- 6 species of water beetle, including the fascinating Screech Beetle (Hygrobia hermanni), which let out an audible squeak when touched.
- 6 dragonfly and damselfly species, including the larvae of Common Blue Damselfly and Red-eyed Damselfly; there was also a very late flying Black-tailed Skimmer.
- 2 fish species, Perch and Roach.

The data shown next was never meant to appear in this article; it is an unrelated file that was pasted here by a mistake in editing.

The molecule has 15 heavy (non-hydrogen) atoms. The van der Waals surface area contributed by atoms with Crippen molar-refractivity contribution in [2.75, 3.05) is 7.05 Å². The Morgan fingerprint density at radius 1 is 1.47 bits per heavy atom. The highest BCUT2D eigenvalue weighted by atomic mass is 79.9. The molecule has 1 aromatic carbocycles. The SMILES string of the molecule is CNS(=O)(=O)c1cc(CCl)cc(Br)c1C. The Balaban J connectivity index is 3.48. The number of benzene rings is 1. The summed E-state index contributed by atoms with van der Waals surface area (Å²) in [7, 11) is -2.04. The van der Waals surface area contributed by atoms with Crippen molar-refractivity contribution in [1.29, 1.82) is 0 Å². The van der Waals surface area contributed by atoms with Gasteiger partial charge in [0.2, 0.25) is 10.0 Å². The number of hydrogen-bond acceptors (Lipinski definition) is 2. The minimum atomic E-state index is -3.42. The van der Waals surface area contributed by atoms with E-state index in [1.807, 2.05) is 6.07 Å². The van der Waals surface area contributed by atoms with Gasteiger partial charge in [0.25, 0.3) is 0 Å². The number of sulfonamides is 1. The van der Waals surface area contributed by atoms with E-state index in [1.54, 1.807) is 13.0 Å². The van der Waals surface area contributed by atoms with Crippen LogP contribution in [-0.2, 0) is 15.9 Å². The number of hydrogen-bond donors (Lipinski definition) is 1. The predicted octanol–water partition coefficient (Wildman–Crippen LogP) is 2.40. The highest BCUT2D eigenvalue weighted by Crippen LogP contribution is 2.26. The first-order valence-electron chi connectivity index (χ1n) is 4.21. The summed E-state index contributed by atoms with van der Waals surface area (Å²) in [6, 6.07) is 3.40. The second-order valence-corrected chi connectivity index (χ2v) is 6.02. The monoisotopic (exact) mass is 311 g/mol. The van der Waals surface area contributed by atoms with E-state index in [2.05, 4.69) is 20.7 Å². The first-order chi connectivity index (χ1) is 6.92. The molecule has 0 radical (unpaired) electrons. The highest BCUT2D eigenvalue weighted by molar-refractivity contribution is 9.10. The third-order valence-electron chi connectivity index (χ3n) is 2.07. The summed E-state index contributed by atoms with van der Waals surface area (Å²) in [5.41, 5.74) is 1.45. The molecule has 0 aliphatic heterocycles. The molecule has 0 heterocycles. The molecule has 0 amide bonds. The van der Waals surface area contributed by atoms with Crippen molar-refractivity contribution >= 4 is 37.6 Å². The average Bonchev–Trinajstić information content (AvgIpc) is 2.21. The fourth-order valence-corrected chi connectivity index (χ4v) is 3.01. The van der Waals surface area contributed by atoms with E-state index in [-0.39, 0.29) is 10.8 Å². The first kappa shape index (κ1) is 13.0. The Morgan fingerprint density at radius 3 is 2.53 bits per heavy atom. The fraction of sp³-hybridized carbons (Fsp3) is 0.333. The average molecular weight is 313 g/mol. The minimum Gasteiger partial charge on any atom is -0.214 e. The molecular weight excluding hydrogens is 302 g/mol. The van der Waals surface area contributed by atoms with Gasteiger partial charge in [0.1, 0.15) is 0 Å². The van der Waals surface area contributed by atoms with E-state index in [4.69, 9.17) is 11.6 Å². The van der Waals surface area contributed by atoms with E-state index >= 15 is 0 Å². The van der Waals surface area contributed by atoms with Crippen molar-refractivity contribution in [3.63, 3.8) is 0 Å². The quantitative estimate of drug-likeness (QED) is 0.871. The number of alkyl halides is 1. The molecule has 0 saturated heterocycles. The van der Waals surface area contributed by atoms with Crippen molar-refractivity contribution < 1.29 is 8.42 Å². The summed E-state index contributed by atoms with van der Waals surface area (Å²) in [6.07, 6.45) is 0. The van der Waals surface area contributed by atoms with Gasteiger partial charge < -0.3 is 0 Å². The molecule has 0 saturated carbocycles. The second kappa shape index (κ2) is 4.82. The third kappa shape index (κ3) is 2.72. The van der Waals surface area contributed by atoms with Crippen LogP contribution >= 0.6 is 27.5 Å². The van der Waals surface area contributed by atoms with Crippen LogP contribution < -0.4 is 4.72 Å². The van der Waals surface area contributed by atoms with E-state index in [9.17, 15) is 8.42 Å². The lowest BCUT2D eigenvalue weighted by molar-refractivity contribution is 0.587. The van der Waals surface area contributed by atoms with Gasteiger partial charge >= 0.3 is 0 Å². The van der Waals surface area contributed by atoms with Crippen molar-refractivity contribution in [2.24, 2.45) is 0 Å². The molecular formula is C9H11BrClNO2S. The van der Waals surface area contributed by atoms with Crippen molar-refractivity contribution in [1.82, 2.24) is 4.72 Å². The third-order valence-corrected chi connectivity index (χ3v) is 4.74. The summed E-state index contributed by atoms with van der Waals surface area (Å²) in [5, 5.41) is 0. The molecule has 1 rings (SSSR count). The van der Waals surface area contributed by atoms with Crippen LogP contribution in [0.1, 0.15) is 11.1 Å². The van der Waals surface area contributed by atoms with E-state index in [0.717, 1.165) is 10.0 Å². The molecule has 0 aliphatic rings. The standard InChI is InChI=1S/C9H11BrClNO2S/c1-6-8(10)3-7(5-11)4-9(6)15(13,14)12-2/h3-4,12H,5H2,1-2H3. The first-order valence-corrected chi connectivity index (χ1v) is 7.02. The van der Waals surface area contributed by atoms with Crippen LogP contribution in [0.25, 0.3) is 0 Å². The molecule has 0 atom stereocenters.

Posted by:wrengroup | Posted on: October 13th, 2014 | 0 CommentsEvery autumn it happens. But it's still exciting when it does – the gradual filling out of Wanstead Park's lakes with wintering wildfowl. Last year the clear winners were Gadwall, whose numbers peaked at more than 300 around the turn of the year, in the process establishing Wanstead Park as one of the key sites in London for the species. This year this unobtrusive dabbling duck seems to be at it again, with numbers logged on the WeBS waterbird count on Sunday 12th October reaching 101. It will be interesting to see how many more arrive in the next two months. Even more unobtrusive are Common Teal, which often tuck themselves away under overhanging vegetation in quieter parts of the Ornamental Water. WeBS counters found seven birds on Sunday but this species - another dabbling duck - is notoriously difficult to count accurately in Wanstead Park and I would not be surprised if there were already more there. A pleasant surprise was the presence of five Wigeon, two on the Basin and three on Heronry. This is a scarce duck away from the coast or the Thames. Odd birds sometimes turn up in very cold weather, so to have such a number in mild conditions is something of an event. Many of our Pochard seem to have moved on, and my suspicious is that the September peak (74 birds) involved local breeders rather than an influx from continental Europe. Numbers of Mallard and Tufted Duck haven't yet started to increase noticeably. Other birds of interest included five Great Crested Grebes on the Basin, single Kingfishers seen on Heronry and near the Cedar of Lebanon, a good count of six Grey Herons, two Grey Wagtails and a Little Egret. The figures: Wanstead Park: 15 Mute Swan, 31 Canada Goose, 2 Greylag Goose, 78 Mallard, 5 Wigeon, 7 Common Teal, 10 Shoveler, 33 Tufted Duck, 21 Pochard, 4 Cormorant, 6 Grey Heron, 1 Little Egret, 136 Coot, 40 Moorhen, 5 Great Crested Grebe, 1 Little Grebe, 64 Black-headed Gull, 1 Herring Gull Hollow Pond: 7 Mute Swan, 94 Canada Goose, 2 Greylag Goose, 2 Egyptian Goose, 30 Mallard, 3 Shoveler, 17 Pochard, 16 Tufted Duck, 1 Grey Heron, 2 Great Crested Grebe, 48 Coot, 10 Moorhen, 68 Black-headed Gull, 2 Herring Gull. Thanks to David Giddings and Andrew Spencer for their able assistance to do the count, and to Nick Croft and Ralph Potter for additional records. We now have a regular counter at Hollow Pond, Whipps Cross: welcome to the team, Anne-Marie White! Tim Harris 13/10/2014